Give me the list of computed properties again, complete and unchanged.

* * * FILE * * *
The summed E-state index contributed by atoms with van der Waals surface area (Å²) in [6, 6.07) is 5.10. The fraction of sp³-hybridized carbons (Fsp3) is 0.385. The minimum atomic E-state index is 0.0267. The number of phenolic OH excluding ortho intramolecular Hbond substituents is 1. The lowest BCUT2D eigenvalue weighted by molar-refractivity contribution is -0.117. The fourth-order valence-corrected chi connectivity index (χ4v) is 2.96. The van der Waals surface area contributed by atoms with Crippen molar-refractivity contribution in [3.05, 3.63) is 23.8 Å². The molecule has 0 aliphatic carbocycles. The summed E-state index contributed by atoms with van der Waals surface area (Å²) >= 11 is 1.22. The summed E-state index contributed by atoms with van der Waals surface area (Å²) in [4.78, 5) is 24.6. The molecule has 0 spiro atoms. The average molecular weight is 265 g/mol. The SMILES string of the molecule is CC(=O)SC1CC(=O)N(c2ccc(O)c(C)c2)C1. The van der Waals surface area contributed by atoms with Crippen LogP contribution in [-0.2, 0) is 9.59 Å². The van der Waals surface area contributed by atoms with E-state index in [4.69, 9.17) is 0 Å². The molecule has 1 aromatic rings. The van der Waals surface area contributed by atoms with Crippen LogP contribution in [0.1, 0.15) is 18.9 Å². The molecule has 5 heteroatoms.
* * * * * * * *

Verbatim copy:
The summed E-state index contributed by atoms with van der Waals surface area (Å²) in [6, 6.07) is 5.10. The fraction of sp³-hybridized carbons (Fsp3) is 0.385. The minimum atomic E-state index is 0.0267. The number of phenolic OH excluding ortho intramolecular Hbond substituents is 1. The lowest BCUT2D eigenvalue weighted by molar-refractivity contribution is -0.117. The fourth-order valence-corrected chi connectivity index (χ4v) is 2.96. The van der Waals surface area contributed by atoms with Crippen molar-refractivity contribution in [3.05, 3.63) is 23.8 Å². The molecule has 0 aliphatic carbocycles. The summed E-state index contributed by atoms with van der Waals surface area (Å²) >= 11 is 1.22. The summed E-state index contributed by atoms with van der Waals surface area (Å²) in [4.78, 5) is 24.6. The molecule has 0 spiro atoms. The average molecular weight is 265 g/mol. The SMILES string of the molecule is CC(=O)SC1CC(=O)N(c2ccc(O)c(C)c2)C1. The van der Waals surface area contributed by atoms with Crippen LogP contribution in [-0.2, 0) is 9.59 Å². The van der Waals surface area contributed by atoms with E-state index in [4.69, 9.17) is 0 Å². The molecule has 1 aromatic rings. The van der Waals surface area contributed by atoms with Crippen LogP contribution in [0.1, 0.15) is 18.9 Å². The molecule has 5 heteroatoms.